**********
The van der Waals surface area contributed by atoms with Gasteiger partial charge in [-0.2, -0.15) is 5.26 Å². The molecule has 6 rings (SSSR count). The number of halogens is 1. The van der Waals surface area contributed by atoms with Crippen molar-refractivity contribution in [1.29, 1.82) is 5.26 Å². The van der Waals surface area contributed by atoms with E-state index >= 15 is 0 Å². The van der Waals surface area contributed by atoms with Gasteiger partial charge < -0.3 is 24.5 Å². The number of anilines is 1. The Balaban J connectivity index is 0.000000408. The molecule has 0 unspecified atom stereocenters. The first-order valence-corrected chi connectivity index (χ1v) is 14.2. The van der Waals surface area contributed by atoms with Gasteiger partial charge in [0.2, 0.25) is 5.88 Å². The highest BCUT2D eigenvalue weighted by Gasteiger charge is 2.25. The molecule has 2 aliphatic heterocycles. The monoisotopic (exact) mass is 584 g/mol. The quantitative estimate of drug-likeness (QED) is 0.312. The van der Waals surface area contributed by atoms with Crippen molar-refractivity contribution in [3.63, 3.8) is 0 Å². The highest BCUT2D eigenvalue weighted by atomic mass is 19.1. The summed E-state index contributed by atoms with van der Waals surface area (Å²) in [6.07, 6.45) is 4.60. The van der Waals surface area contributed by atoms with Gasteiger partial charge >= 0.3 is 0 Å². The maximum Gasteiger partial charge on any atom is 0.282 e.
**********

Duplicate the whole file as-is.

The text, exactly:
The van der Waals surface area contributed by atoms with Gasteiger partial charge in [-0.2, -0.15) is 5.26 Å². The molecule has 6 rings (SSSR count). The number of halogens is 1. The van der Waals surface area contributed by atoms with Crippen molar-refractivity contribution in [1.29, 1.82) is 5.26 Å². The van der Waals surface area contributed by atoms with E-state index >= 15 is 0 Å². The van der Waals surface area contributed by atoms with Gasteiger partial charge < -0.3 is 24.5 Å². The number of anilines is 1. The Balaban J connectivity index is 0.000000408. The molecule has 0 unspecified atom stereocenters. The first-order valence-corrected chi connectivity index (χ1v) is 14.2. The van der Waals surface area contributed by atoms with Gasteiger partial charge in [0.2, 0.25) is 5.88 Å². The highest BCUT2D eigenvalue weighted by Gasteiger charge is 2.25. The molecule has 2 aliphatic heterocycles. The monoisotopic (exact) mass is 584 g/mol. The quantitative estimate of drug-likeness (QED) is 0.312. The van der Waals surface area contributed by atoms with Crippen molar-refractivity contribution in [3.63, 3.8) is 0 Å². The highest BCUT2D eigenvalue weighted by atomic mass is 19.1. The summed E-state index contributed by atoms with van der Waals surface area (Å²) in [6.07, 6.45) is 4.60. The van der Waals surface area contributed by atoms with Gasteiger partial charge >= 0.3 is 0 Å². The maximum Gasteiger partial charge on any atom is 0.282 e.